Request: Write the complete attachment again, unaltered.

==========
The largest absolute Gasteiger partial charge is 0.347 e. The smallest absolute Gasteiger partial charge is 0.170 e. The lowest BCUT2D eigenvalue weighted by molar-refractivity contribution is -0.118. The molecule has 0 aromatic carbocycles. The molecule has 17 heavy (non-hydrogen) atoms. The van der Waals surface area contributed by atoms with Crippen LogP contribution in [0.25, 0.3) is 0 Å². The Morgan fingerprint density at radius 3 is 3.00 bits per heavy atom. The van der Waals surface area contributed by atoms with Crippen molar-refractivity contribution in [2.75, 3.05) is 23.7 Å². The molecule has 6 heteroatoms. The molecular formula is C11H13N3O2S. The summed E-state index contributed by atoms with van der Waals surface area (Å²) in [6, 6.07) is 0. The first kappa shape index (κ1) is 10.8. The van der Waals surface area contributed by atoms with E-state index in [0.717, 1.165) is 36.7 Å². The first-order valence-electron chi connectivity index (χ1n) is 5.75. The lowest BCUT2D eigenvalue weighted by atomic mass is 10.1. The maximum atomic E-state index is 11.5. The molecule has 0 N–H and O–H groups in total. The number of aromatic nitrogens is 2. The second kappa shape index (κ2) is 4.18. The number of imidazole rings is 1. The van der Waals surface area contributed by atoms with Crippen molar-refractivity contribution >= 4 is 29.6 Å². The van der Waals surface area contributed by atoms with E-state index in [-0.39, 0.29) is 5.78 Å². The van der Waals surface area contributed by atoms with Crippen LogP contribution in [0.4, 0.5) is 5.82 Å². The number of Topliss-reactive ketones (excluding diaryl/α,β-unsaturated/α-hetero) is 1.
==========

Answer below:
The largest absolute Gasteiger partial charge is 0.347 e. The smallest absolute Gasteiger partial charge is 0.170 e. The lowest BCUT2D eigenvalue weighted by molar-refractivity contribution is -0.118. The molecule has 0 aromatic carbocycles. The molecule has 17 heavy (non-hydrogen) atoms. The van der Waals surface area contributed by atoms with Crippen LogP contribution in [0.25, 0.3) is 0 Å². The Morgan fingerprint density at radius 3 is 3.00 bits per heavy atom. The van der Waals surface area contributed by atoms with Crippen molar-refractivity contribution in [2.75, 3.05) is 23.7 Å². The molecule has 6 heteroatoms. The molecular formula is C11H13N3O2S. The summed E-state index contributed by atoms with van der Waals surface area (Å²) in [6, 6.07) is 0. The first kappa shape index (κ1) is 10.8. The van der Waals surface area contributed by atoms with E-state index in [0.717, 1.165) is 36.7 Å². The first-order valence-electron chi connectivity index (χ1n) is 5.75. The lowest BCUT2D eigenvalue weighted by atomic mass is 10.1. The maximum atomic E-state index is 11.5. The molecule has 0 N–H and O–H groups in total. The number of aromatic nitrogens is 2. The second kappa shape index (κ2) is 4.18. The number of imidazole rings is 1. The van der Waals surface area contributed by atoms with Crippen molar-refractivity contribution >= 4 is 29.6 Å². The van der Waals surface area contributed by atoms with E-state index in [-0.39, 0.29) is 5.78 Å². The van der Waals surface area contributed by atoms with Crippen LogP contribution in [0.4, 0.5) is 5.82 Å². The number of Topliss-reactive ketones (excluding diaryl/α,β-unsaturated/α-hetero) is 1.